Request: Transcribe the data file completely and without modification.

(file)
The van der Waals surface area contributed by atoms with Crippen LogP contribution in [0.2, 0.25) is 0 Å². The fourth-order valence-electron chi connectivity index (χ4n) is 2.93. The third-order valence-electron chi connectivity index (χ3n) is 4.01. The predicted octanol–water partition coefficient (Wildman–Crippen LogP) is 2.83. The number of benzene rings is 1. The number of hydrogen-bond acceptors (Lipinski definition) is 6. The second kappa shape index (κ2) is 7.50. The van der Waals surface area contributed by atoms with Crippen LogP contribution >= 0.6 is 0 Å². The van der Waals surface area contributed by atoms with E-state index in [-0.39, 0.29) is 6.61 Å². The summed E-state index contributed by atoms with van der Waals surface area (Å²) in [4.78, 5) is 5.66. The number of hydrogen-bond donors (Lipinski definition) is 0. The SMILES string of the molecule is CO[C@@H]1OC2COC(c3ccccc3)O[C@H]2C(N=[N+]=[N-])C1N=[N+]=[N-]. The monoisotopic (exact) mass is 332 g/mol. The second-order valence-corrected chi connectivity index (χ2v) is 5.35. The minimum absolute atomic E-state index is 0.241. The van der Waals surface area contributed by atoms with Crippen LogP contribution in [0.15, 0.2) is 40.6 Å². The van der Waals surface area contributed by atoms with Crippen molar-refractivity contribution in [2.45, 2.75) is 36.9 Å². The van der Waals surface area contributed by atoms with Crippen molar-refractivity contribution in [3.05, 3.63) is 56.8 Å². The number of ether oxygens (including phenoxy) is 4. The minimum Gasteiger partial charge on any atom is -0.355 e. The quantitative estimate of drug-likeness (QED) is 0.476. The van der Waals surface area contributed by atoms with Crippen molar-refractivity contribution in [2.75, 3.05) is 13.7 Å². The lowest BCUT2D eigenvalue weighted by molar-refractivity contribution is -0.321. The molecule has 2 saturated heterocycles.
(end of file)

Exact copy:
The van der Waals surface area contributed by atoms with Crippen LogP contribution in [0.2, 0.25) is 0 Å². The fourth-order valence-electron chi connectivity index (χ4n) is 2.93. The third-order valence-electron chi connectivity index (χ3n) is 4.01. The predicted octanol–water partition coefficient (Wildman–Crippen LogP) is 2.83. The number of benzene rings is 1. The number of hydrogen-bond acceptors (Lipinski definition) is 6. The second kappa shape index (κ2) is 7.50. The van der Waals surface area contributed by atoms with Crippen LogP contribution >= 0.6 is 0 Å². The van der Waals surface area contributed by atoms with E-state index in [-0.39, 0.29) is 6.61 Å². The summed E-state index contributed by atoms with van der Waals surface area (Å²) in [4.78, 5) is 5.66. The number of hydrogen-bond donors (Lipinski definition) is 0. The SMILES string of the molecule is CO[C@@H]1OC2COC(c3ccccc3)O[C@H]2C(N=[N+]=[N-])C1N=[N+]=[N-]. The monoisotopic (exact) mass is 332 g/mol. The second-order valence-corrected chi connectivity index (χ2v) is 5.35. The minimum absolute atomic E-state index is 0.241. The van der Waals surface area contributed by atoms with Crippen LogP contribution in [0.15, 0.2) is 40.6 Å². The van der Waals surface area contributed by atoms with Crippen molar-refractivity contribution in [2.45, 2.75) is 36.9 Å². The van der Waals surface area contributed by atoms with Crippen molar-refractivity contribution in [3.05, 3.63) is 56.8 Å². The number of ether oxygens (including phenoxy) is 4. The minimum Gasteiger partial charge on any atom is -0.355 e. The quantitative estimate of drug-likeness (QED) is 0.476. The van der Waals surface area contributed by atoms with Crippen molar-refractivity contribution in [2.75, 3.05) is 13.7 Å². The lowest BCUT2D eigenvalue weighted by molar-refractivity contribution is -0.321. The molecule has 2 saturated heterocycles.